Half of patients undergoing orthopedic surgery are vitamin D deficient, a new study shows – potentially slowing recovery. Vitamin D helps heal bones and increase muscle strength, two processes vital for surgery recovery.

“In arthritis you have [damage to] the joint, but the muscles that drive the joint are extraordinarily affected by vitamin D levels. In order for the ‘motors’ for the joints to work you have to get vitamin D up,” explains Joseph Lane, MD, professor of orthopaedic surgery and chief of the Metabolic Bone Disease Service at Hospital for Special Surgery in New York City, who led the study.

Reversing vitamin D deficiency is important for all patients, especially those with arthritis. Dr. Lane believes people with arthritis will respond well to vitamin D, which will not only increase bone quality, but also help reduce the risk of bone fracture associated with rheumatoid arthritis. “This [vitamin plays] a very critical part of protecting the skeleton.”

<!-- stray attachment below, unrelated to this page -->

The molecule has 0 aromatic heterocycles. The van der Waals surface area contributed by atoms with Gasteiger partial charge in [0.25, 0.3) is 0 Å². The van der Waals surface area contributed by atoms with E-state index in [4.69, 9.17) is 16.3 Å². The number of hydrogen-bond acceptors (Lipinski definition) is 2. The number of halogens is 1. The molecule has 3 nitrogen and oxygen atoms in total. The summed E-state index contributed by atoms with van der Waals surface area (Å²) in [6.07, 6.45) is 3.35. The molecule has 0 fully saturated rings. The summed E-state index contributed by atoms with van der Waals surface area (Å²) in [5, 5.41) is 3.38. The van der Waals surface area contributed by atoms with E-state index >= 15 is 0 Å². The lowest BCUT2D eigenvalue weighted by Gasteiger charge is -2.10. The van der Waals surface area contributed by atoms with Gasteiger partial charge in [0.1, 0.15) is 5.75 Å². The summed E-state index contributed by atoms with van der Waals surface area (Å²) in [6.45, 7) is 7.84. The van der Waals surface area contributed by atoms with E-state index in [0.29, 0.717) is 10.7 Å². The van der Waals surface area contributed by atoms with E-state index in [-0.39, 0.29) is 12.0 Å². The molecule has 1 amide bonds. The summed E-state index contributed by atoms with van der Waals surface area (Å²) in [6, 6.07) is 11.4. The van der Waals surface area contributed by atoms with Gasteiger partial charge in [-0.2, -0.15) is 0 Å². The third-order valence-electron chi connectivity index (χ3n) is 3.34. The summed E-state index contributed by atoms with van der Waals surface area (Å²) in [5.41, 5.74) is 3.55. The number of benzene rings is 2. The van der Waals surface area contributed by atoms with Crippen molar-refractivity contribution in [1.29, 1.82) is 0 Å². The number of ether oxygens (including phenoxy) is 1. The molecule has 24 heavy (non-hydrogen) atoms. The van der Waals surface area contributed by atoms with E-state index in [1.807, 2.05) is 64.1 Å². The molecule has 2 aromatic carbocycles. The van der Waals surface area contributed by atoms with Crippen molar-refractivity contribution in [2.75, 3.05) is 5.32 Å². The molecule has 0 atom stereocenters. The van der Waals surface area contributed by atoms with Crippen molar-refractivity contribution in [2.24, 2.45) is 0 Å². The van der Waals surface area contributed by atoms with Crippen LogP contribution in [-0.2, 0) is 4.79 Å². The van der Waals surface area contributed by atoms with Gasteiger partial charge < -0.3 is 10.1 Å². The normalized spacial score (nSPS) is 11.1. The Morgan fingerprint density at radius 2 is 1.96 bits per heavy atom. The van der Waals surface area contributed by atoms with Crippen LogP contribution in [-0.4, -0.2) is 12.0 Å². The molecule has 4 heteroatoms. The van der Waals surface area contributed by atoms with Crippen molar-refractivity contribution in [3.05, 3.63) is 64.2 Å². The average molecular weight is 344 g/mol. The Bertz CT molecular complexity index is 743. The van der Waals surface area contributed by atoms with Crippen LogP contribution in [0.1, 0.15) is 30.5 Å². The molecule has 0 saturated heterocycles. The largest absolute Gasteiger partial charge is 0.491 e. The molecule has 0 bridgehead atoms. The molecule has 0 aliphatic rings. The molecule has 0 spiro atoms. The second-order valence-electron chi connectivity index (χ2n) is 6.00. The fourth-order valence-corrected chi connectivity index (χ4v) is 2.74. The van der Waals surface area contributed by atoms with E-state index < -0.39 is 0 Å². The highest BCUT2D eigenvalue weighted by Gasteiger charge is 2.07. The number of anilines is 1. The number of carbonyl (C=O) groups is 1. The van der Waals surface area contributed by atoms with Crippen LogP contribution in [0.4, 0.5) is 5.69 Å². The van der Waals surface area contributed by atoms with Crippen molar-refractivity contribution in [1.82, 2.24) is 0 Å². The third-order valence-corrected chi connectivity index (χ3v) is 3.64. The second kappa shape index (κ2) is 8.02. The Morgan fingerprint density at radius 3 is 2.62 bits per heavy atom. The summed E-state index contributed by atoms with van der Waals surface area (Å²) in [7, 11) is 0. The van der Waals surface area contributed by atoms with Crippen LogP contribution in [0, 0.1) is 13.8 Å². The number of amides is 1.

For the study, published in The Journal of Bone and Joint Surgery, Lane and his research team measured vitamin D levels in 723 patients slated to have orthopaedic surgery between January 2007 and March 2008 at Hospital for Special Surgery.

Levels of vitamin D above 32 ng/mL were considered normal. Levels between 20 and 32 ng/mL were considered insufficient and levels below 20 ng/mL were categorized as deficient.

Based on those categories, 43 percent of all participants had insufficient levels and 40 percent had deficient levels.

When the analysis was broken down by area of surgery, trauma patients were most lacking in D: 66 percent had insufficient levels and 52 percent were deficient. When it came to hip and knee replacement patients, 38 percent had insufficient levels and 48 percent had deficient levels. Patients who were younger, male, African-American or Hispanic were most likely to suffer from a deficiency.

“What this is saying is a large number of people are coming in with low vitamin D or on the edge,” Dr. Lane explains. So he says whatever the issue that brings you to an orthopaedic doctor, checking vitamin D levels should be part of your pre-op program.